Talking Heads

Need a Break…

Pat Lang

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2 Responses to Talking Heads

  1. Pat:
    Thanks for this absolutely great piece — and specifically to this:
    > > One of the more pathetic spectacles available in today’s media is the propensity of the tribe
    > > of broadcast journalists to interview each other about events, systems and areas of expertise
    > > of which they have only a limited grasp. I suppose that tendency is thought of among them
    > > as a sign of confidence in their role as protectors of the public good, but the truth is that the
    > > bloviations of a lot of journalists are usually sadly demonstrative of ignorance of anything
    > > but their trade.
    Over the past 36 years my wife and I have made a game out of watching the Sunday morning gab fests. We don’t say anything to each other during the actual shows. We wait till later in the day and then hit each other with questions about what key points were raised during certain segments. This morning we watched big Tim Russert on Face the Nation and the second section was a roundtable with guests, David Broder, David Brooks, Judy Woodruff and William Safire. Now there’s a fine tribe of broadcast journalists.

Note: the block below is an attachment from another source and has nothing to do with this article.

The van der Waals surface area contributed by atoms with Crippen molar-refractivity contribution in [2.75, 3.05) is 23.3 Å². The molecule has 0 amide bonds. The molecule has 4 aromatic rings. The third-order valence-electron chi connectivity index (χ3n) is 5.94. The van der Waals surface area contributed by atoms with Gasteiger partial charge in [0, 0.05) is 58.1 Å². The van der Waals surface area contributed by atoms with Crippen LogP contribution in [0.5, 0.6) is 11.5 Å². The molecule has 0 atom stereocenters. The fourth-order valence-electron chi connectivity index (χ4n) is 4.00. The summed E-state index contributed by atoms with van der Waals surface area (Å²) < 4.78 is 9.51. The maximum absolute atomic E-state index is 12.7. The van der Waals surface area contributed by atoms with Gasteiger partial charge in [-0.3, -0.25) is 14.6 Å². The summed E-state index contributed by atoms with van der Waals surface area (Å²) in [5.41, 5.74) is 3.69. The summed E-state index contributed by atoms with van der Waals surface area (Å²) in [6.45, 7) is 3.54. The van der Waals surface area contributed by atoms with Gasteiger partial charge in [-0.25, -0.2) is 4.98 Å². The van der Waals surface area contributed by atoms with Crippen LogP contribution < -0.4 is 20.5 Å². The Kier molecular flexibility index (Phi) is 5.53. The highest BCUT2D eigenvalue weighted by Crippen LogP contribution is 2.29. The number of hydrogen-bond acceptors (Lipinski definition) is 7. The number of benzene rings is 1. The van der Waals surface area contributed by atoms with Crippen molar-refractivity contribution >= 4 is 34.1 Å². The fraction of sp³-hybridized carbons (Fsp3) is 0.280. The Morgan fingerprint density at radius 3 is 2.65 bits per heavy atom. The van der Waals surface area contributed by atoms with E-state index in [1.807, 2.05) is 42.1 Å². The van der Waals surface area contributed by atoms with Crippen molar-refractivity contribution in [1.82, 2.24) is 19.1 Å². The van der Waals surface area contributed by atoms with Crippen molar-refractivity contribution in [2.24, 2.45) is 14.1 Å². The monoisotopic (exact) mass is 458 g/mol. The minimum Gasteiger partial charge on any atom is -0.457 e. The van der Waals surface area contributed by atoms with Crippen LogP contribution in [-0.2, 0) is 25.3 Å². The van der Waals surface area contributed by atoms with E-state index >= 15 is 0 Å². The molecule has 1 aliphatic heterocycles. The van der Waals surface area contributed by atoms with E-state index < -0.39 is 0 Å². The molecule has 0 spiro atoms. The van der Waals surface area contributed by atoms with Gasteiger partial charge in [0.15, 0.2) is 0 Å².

See full transcript:
    After Russert gave a rundown from key points in the Libby indictment by listing seven (7) separate times of conversations that Mr. Libby had with government officials and other journalists before Libby’s conversations with Matt Cooper and Russert himself that led to the charges … the following occurred with first, David Broder and then William Safire :
    : : MR. RUSSERT: [Now,] this has resulted in the indictment of Mr. Libby and brought
    : : this statement from his attorney Joseph Tate. “We are quite distressed the Special Counsel
    : : has now sought to pursue alleged inconsistencies in Mr. Libby’s recollection and those of
    : : others’ and to charge such inconsistencies as false statements. As lawyers, we recognize
    : : that a person’s recollection and memory of events will not always match those of other people,
    : : particularly when they are asked to testify months after the events occurred. This is especially
    : : true in the hectic rush of issues and events at a busy time for our government.”
    : :
    : : David Broder, these are allegations, but an indictment has been made. What do you make
    : : of it all?
    : :
    : : MR. DAVID BRODER: It’s very hard to imagine that somebody as smart and as organized
    : : as Scooter Libby would disremember where he heard that kind of information about a person
    : : that he was very much interested in understanding what the background was of this person’s
    : : trip. He is entitled to the presumption of innocence, but I think his lawyers have a heavy
    : : burden to disprove these charges.
    : :
    : : MR. RUSSERT: Mr. Safire?
    : :
    : : MR. WILLIAM SAFIRE: I think that was an excellent rundown and time line of a complicated